Moving back to Georgia has been my dream since I moved away seven and a half years ago to marry my now husband, Alan. A bit ironic as when I was in High School the very LAST thing I wanted was to live in Georgia. I wanted to see the world, have adventures, be successful and accomplish my dreams. I enjoyed growing up here, loved my family and by all accounts had lots of friends through school but over the years I managed to lose touch with almost all of them. Now that I'm back in the area, I realize that there were only a couple that I stuck with and that stuck with me during all those years away. This is not to make anyone feel bad or for people to pity me. I say this only because I am realizing a few things as I get older.
First - I have had a great life. Not always easy nor what I would have wanted but a great one nevertheless. Second - I have lived in a lot of places and had three pretty succesful careers. Third - I have lived in four different countries and away from Georgia longer than I have lived here. And finally, I have come away from it all (again, family aside) with hardly any close friends. Oddly I hardly ever felt lonely and my Facebook says I have over 400 friends so how can this be?
Well, I often ask myself that same question. But when I look closer at the list, each and every person was with me during a special season in my life. Maybe they came to see us in Germany on a team or we were a part of Teen Missions together. I worked with a few in Wales or in Seattle, New York or Chicago. We may have grown up together, gone to college or grad school or been part of a volunteer organization at the same time. Lots were close to me or were family during my first marriage and others got close when my marriage ended. Going to church helped me make friends in Seattle, Birkenhead, Heidelberg and Watkinsville and a great majority are my immediate and extended family. I sometimes contemplate de-friending those whom I haven't spoken to in years (or whom haven't spoken to me), but in a way, those "friends" are for me now more good memories than they are active presences in my life. They help me recall each piece of my journey and what God has brought me through and for that I am thankful.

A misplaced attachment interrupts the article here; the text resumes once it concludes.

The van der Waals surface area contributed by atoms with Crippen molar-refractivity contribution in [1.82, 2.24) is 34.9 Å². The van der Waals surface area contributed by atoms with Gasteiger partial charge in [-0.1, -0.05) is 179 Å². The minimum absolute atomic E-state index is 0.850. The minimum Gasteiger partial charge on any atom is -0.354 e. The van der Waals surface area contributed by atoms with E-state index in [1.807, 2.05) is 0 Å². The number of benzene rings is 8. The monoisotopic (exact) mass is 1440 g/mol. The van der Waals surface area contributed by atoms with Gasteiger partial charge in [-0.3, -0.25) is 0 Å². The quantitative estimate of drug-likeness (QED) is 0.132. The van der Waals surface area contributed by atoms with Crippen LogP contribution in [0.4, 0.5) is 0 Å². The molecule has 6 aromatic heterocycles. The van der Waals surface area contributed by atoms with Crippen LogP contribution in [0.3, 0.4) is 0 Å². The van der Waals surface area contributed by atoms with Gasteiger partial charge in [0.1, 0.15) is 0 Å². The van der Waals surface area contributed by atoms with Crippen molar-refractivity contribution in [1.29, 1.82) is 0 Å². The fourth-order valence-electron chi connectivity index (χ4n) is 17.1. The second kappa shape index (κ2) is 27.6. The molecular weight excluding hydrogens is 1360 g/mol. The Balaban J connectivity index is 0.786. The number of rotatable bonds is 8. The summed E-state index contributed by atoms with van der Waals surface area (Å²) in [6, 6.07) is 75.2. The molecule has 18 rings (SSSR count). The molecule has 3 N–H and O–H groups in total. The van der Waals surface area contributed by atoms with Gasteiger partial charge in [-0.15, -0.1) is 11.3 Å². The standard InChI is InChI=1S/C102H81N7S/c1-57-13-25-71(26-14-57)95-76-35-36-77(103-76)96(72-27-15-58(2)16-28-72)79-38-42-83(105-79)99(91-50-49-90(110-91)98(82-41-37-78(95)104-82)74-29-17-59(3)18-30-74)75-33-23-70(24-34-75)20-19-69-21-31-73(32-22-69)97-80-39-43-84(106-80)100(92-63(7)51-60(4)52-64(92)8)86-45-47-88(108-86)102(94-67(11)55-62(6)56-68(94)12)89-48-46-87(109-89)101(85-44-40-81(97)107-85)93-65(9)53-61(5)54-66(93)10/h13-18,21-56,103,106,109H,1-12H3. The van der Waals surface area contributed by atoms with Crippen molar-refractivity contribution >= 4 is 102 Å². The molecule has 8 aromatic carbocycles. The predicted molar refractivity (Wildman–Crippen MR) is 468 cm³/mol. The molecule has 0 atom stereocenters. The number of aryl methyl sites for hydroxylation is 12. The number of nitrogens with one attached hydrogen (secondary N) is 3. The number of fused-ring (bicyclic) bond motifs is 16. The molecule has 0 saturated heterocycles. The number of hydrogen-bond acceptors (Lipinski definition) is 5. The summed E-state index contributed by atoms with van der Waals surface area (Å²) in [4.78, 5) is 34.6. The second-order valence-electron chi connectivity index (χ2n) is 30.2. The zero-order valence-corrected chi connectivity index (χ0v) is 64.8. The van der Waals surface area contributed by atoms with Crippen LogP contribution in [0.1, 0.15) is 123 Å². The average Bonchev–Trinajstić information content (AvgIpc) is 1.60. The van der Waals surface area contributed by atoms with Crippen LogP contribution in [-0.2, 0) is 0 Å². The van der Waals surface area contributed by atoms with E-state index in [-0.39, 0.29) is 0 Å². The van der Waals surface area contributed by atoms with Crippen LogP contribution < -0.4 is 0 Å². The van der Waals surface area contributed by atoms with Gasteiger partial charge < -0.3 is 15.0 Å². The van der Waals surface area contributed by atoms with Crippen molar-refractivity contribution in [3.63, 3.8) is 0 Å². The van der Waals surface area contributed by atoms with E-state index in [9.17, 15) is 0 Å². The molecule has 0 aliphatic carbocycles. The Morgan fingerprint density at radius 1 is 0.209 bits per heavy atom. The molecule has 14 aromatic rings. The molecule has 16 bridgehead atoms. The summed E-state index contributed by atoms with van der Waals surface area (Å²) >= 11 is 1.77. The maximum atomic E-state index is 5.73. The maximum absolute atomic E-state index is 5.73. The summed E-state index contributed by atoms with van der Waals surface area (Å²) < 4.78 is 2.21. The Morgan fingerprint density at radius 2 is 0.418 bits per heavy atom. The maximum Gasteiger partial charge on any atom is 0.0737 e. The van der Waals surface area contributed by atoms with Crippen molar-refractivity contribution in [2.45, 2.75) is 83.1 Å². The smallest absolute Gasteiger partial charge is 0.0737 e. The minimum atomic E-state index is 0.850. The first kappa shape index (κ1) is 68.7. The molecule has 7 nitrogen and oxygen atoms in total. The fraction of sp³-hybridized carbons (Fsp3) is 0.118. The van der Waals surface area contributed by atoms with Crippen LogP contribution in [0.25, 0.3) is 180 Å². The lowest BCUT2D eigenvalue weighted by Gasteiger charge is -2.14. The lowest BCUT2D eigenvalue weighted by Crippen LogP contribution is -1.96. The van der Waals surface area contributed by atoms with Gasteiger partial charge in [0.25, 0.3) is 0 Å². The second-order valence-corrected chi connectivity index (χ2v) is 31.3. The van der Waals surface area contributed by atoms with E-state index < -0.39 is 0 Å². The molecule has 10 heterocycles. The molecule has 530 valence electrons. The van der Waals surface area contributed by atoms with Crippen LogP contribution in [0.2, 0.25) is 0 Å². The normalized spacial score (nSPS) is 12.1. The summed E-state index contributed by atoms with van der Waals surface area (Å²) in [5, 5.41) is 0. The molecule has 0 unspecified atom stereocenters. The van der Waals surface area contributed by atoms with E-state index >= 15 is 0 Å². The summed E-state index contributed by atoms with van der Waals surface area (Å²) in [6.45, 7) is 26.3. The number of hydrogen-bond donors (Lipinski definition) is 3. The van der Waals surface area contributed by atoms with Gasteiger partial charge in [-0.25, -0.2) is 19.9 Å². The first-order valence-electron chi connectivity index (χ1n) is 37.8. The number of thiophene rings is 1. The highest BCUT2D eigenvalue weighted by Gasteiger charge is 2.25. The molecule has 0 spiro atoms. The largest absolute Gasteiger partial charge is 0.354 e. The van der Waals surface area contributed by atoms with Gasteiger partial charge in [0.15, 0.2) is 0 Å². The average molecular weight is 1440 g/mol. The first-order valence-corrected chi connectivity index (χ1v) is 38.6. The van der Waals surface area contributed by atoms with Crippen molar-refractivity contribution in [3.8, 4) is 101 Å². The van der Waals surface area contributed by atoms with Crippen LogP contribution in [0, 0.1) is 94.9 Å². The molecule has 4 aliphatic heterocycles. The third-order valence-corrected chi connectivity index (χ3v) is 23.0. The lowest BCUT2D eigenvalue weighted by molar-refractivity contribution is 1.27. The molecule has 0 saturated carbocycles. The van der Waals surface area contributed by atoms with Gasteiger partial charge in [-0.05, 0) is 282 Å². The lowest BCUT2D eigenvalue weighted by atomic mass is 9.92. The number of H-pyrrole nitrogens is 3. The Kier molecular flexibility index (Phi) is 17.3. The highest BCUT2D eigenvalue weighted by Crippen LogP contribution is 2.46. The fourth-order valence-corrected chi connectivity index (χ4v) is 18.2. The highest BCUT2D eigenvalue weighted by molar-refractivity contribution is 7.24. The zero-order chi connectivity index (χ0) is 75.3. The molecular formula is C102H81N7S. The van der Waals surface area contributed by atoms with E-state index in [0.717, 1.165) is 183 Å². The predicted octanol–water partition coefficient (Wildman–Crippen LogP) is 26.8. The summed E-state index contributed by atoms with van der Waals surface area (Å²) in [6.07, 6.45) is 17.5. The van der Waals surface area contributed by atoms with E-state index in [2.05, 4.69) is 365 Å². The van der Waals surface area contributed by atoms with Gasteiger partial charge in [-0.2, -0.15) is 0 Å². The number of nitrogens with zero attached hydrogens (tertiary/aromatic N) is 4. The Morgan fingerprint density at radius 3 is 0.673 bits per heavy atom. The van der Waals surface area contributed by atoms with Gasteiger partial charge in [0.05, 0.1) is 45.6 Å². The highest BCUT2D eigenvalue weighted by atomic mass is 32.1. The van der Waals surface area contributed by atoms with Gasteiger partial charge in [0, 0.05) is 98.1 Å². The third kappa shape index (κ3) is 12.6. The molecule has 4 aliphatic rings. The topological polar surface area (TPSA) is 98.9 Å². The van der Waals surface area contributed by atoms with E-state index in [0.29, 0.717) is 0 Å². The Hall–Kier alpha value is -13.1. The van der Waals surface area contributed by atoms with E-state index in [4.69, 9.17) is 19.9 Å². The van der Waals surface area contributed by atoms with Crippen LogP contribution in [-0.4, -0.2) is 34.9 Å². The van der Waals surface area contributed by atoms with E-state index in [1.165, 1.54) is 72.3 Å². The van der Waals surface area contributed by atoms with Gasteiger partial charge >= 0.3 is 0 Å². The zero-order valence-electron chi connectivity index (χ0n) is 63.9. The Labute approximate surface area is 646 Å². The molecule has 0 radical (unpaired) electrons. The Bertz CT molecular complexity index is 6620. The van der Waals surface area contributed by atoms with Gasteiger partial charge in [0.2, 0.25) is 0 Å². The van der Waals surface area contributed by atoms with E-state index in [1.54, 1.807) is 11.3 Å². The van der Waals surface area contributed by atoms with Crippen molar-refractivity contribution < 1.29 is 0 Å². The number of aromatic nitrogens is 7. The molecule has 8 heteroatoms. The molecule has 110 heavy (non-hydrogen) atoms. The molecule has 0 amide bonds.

Still, something for me is missing.
The New Yorker article I just read calls them "intimates". Those who call you up just to say, "let's go for lunch" or "how are you really?" or "want to come hang out?" And other than my immediate family I can think of only three or four people that have fallen into this category for me over the years and because of distance, only a couple remain. This in a way makes me sad. You see, a couple of months ago a girl I grew up with but wasn't close to, died. She was a couple of years older than me and had many very close friends who have stood by her since she was a girl. Mostly they lived around her here in Watkinsville or Athens all these years and they continued their friendship until she passed. Her funeral was very well attended. She was loved.
I think it's hard to go through something like that or even hear about it and not think about your own life, your own health and wonder how many more years God will give you on the earth. Death of someone you knew always makes you value your life more and want to make the most of every day. So I began to take toll of my life and ask myself, "do I have regrets?" (well yes, many) "What would I change if I could?" (not much, even the regrets) "Is it too late for me to have close friends?" and "Would I even have the time it takes to really foster them?".
Maybe you've asked these questions or maybe you're too young to give them a second thought. But I have learned, mostly the hard way, that the choices we make have lasting consequences. I chose to move away and to move often and I saw a lot of the world in doing so. I experienced things and places that most won't but I also missed out on a lot - things I enjoy like the yearly fall festivals and family get togethers, the Georgia football games and the various reunions. I missed more weddings and funerals than I attended. And in the end I missed out on having really deep, lasting friendships that could see you through decline and even death. If notice of my upcoming High School reunion tells me anything it is that I have been away a very long time because I hardly remember anyone at all.
So what about you? Did you also have a well traveled and experienced but lonely life or is it quite the opposite? I'd love to hear your thoughts.